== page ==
Beethoven's 9th Symphony


Cheltenham Town Hall UK


Thursday, 28 November, 2013


Oxford Philharmonic

The Symphony No. 9 in D minor, Op. 125 (sometimes known simply as "the Choral"), is the final complete symphony of Ludwig van Beethoven (1770–1827). Completed in 1824, the symphony is one of the best-known works of the Western classical repertoire.[1] Among critics, it is almost universally considered to be among Beethoven's greatest works, and is considered by some to be the greatest piece of music ever written.[1]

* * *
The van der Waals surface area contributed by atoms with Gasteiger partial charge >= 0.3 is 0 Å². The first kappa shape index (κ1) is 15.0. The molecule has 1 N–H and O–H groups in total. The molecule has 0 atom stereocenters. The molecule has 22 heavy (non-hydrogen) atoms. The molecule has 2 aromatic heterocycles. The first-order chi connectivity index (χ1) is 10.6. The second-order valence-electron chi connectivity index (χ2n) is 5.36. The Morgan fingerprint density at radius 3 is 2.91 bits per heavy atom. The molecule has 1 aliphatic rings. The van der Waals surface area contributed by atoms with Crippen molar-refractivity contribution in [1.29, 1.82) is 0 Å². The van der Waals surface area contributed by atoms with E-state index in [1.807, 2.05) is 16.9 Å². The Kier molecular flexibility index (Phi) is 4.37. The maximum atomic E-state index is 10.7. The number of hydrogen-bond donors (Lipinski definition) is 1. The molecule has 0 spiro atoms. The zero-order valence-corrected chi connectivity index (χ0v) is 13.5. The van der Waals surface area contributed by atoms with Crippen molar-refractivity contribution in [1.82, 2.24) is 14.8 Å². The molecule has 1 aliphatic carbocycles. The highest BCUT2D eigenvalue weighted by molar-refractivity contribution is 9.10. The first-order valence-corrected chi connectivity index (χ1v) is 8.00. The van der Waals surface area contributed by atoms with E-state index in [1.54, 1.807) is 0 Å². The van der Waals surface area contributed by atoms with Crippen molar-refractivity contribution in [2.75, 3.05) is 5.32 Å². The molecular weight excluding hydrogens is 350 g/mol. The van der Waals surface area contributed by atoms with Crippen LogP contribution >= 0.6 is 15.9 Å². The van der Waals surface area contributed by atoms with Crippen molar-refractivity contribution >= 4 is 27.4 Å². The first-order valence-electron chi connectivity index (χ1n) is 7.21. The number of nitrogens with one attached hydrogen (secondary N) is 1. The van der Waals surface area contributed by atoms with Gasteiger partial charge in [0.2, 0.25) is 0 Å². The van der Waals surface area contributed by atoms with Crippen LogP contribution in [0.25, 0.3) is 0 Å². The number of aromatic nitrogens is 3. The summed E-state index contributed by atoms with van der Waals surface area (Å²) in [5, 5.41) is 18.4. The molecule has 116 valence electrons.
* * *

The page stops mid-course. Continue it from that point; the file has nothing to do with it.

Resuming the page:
The symphony was the first example of a major composer using voices in a symphony[2] (thus making it a choral symphony). The words are sung during the final movement by four vocal soloists and a chorus. They were taken from the "Ode to Joy", a poem written by Friedrich Schiller in 1785 and revised in 1803, with additions made by the composer. Today, it stands as one of the most played symphonies in the world.
In 2002, Beethoven's autograph score of the Ninth Symphony, held by the Berlin State Library, was added to the United Nations World Heritage List, becoming the first musical score to be so honoured.[3]